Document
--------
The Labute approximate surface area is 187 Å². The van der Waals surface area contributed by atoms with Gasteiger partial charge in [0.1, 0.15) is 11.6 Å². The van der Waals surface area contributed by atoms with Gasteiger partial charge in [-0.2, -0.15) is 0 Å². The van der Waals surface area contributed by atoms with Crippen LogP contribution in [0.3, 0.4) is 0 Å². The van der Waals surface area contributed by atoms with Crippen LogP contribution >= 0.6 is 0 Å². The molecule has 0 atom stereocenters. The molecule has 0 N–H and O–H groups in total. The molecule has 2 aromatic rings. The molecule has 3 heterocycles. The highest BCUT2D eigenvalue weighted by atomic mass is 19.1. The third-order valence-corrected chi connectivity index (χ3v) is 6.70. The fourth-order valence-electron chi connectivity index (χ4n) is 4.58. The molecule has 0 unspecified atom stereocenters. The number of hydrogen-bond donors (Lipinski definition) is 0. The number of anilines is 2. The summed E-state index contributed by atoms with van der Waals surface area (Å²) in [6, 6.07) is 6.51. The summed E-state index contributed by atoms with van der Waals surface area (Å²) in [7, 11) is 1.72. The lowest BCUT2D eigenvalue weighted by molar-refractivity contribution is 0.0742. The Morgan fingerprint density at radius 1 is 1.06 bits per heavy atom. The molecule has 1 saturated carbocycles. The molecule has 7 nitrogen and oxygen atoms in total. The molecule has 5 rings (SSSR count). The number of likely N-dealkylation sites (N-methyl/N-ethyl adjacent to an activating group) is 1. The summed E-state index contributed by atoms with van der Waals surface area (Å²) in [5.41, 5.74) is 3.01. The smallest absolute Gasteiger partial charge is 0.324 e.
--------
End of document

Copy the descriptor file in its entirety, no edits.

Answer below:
The Labute approximate surface area is 187 Å². The van der Waals surface area contributed by atoms with Gasteiger partial charge in [0.1, 0.15) is 11.6 Å². The van der Waals surface area contributed by atoms with Gasteiger partial charge in [-0.2, -0.15) is 0 Å². The van der Waals surface area contributed by atoms with Crippen LogP contribution in [0.3, 0.4) is 0 Å². The van der Waals surface area contributed by atoms with Crippen LogP contribution >= 0.6 is 0 Å². The molecule has 0 atom stereocenters. The molecule has 0 N–H and O–H groups in total. The molecule has 2 aromatic rings. The molecule has 3 heterocycles. The highest BCUT2D eigenvalue weighted by atomic mass is 19.1. The third-order valence-corrected chi connectivity index (χ3v) is 6.70. The fourth-order valence-electron chi connectivity index (χ4n) is 4.58. The molecule has 0 unspecified atom stereocenters. The number of hydrogen-bond donors (Lipinski definition) is 0. The number of anilines is 2. The summed E-state index contributed by atoms with van der Waals surface area (Å²) in [6, 6.07) is 6.51. The summed E-state index contributed by atoms with van der Waals surface area (Å²) in [7, 11) is 1.72. The lowest BCUT2D eigenvalue weighted by molar-refractivity contribution is 0.0742. The Morgan fingerprint density at radius 1 is 1.06 bits per heavy atom. The molecule has 1 saturated carbocycles. The molecule has 7 nitrogen and oxygen atoms in total. The molecule has 5 rings (SSSR count). The number of likely N-dealkylation sites (N-methyl/N-ethyl adjacent to an activating group) is 1. The summed E-state index contributed by atoms with van der Waals surface area (Å²) in [5.41, 5.74) is 3.01. The smallest absolute Gasteiger partial charge is 0.324 e.